Next, they analyzed global prices set by other companies in the gaming industry for full games or in-app purchases. They used Steam’s API to pull in prices for 300 game titles across 7 countries. “The price markdowns set by Steam in some countries such as Mexico closely matched the Big Mac index,” observed Mishra.
After setting initial price benchmarks, the team proposed that Kabam run its own experiments to model the demand-elasticity curve for its games in each distinct market. That would be more of a long-term solution.
At the final presentations, Kabam executives seemed excited by the possibilities of this approach; one of the executives suggested that their experiments could model the demand curve at much smaller scale than just the country level — perhaps as fine-grained as at the neighborhood level.
But pricing is only Step One. Sooner or later, Kabam’s competitors will see what they are doing and will lower their prices to match. So competing solely on price isn’t a long-term strategy, the team believes. In the long run, you have to compete on your games’ quality and how well you keep players engaged.
Use Targeted Promotions to Refine Dynamic Pricing
Once a baseline price is identified, how can a game target promotions to maximize their profits? The students proposed a strategy using insights from two I School courses, Info 232. Applied Behavioral Economics, taught by Steve Weber, and Info 234. Information Technology Economics, Strategy, and Policy, taught by John Chuang.
“If you want to be more successful in a game, you either have to play all day every day, or you need to purchase some sort of boost, via an in-app purchase,” explained Alexander Jones. “For instance, in Marvel: Contest of Champions, a Kabam game, you can buy crystals that give you a chance to win better champions.” To maximize profits, Kabam must first identify the players at a high risk of churn — that is, a high risk of leaving the game — who haven't yet made a purchase, and convert them from a free player to a paid player.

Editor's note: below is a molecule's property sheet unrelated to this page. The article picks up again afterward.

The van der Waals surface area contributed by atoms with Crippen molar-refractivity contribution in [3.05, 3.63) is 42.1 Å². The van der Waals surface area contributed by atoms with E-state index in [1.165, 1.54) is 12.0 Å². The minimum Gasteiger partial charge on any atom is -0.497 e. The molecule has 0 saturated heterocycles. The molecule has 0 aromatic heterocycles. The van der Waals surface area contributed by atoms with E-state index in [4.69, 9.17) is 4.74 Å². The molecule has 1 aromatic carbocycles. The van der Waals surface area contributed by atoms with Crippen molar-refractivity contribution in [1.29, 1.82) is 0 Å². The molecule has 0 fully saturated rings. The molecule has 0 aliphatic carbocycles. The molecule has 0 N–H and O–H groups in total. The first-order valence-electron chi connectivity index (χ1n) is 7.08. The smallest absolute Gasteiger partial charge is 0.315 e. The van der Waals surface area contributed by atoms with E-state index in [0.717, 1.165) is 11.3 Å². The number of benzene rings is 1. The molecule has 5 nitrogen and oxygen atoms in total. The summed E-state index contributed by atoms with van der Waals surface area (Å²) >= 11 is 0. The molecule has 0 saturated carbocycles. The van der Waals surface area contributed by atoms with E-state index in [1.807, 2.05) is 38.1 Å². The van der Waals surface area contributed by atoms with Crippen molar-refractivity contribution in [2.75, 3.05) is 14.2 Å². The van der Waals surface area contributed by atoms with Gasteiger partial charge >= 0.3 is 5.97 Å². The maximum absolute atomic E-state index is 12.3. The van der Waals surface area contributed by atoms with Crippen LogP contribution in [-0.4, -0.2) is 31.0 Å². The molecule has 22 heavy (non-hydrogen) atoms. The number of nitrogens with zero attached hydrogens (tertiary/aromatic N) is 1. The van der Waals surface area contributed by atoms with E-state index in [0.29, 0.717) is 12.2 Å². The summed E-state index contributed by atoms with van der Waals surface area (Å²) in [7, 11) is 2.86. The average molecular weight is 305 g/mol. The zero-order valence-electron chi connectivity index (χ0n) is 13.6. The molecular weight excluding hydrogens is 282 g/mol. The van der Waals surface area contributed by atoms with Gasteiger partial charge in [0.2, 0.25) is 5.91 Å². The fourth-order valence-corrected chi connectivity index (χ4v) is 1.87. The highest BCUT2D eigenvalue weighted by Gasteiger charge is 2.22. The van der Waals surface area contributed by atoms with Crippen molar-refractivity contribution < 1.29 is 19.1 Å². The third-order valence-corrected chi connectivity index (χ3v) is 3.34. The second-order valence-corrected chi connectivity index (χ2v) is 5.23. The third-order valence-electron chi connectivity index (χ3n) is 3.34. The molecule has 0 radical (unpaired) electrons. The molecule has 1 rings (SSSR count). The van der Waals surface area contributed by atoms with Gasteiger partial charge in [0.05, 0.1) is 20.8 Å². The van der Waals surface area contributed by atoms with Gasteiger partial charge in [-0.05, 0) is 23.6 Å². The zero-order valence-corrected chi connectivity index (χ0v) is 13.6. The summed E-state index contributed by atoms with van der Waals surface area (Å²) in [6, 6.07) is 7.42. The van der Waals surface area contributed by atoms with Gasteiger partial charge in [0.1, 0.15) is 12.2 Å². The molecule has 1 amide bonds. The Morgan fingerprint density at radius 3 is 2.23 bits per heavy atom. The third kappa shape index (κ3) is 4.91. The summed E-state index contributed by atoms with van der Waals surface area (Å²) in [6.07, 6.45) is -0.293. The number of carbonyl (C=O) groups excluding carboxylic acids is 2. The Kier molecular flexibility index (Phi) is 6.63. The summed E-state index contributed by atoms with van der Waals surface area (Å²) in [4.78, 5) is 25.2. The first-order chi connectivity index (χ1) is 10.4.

One approach would be to offer them a free 24-hour trial of a champion at the next level; once the free trial is over, the player is more likely to pay for the upgrade. “This leverages the behavioral economic principle called the Endowment Effect, which states that it’s harder for people to give up something once they feel they have ownership over it,” said Jones. It also leverages the Reciprocity Principle: when you get a gift, you’re more likely to contribute back to giver in the future. “Charities do this all the time,” said Jones; “they'll send you a dollar in the mail, and studies have proven that you’re a lot more likely to give to them in the future.”
Once the 24-hour trial period is over and the player is feeling good about playing with the new champion, the champion is taken away — but the player is offered a choice of discounted value packs. And the player sees that they would get an appreciable discount on each value pack. “This takes advantage of Choice Architecture; specifically, what is called anchoring,” says Jones. The middle choice is the anchor in this example, and it’s also a so-called decoy. The lowest choice has the least chance of winning the champion, but it’s the cheapest. The middle choice is a little more than twice the cost of the cheapest one, and the highest choice is just a little more expensive than the middle choice, but offers a much better value.
“You see this pricing strategy at the movie theater when you buy popcorn,” said Jones. “You're really trying to nudge people to get either the large option or the small.” In this strategy, the lowest option targets people with low willingness or ability to pay, while the large option captures those who can pay a little more and are willing to.